# Insertion sort vs Selection Sort benchmarking

Over on Stack Overflow, I read an answer asserting that Insertion Sort was inferior to Selection Sort for array data (as opposed to linked list data) on account of the larger amount of data movement that insertion sort performs on average. This claim was new to me, running counter to many assertions I have read and accepted over the years of the general superiority of Insertion sort among its comparison-sort peers. Moreover, my own algorithmic analysis supports Insertion sort as being slightly better on average for random data, assuming efficient implementations of both algorithms and an environment where memory writes are not appreciably more expensive than reads.

But inasmuch as the two algorithms have the same asymptotic cost, all the argumentation is so much smoke without testing. Therefore, I wrote a selection sort, an insertion sort, and a test harness to put some actual data in play. I was surprised by the results: my Insertion sort was way faster than my Selection sort on random input (about one fourth the running time), and Insertion was a clear winner even for its worst case of reverse-sorted input. I didn't expect Insertion to perform so much better in the average case, and I didn't expect it to win at all in the reverse-sorted input case.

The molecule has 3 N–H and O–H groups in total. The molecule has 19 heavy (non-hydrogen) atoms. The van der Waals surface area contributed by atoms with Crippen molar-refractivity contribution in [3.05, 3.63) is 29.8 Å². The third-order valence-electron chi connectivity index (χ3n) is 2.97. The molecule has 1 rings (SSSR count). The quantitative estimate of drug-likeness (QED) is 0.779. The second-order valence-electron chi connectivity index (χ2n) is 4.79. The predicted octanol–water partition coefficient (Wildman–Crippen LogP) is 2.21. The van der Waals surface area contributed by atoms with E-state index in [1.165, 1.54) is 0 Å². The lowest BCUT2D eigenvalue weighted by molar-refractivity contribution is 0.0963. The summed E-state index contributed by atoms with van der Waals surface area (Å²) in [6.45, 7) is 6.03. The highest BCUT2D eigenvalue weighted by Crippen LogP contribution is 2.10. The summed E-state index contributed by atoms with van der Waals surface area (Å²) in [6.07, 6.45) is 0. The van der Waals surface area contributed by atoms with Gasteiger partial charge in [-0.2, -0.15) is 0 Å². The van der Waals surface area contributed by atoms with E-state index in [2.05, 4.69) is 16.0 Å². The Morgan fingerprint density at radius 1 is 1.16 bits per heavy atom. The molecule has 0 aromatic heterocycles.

And that brings me here. I present my two sort functions and the test harness for your review and commentary. I am particularly interested in insights on how the selection sort's performance might be improved, so as to ensure that the test is a fair one. I am also interested in commentary on any flaws in the test harness that might bias the results.

selection.c

void selection(int data[], unsigned int count) {
for (unsigned int i = 0; i < count - 1; i++) {
int min_value = data[i];
unsigned int min_index = i;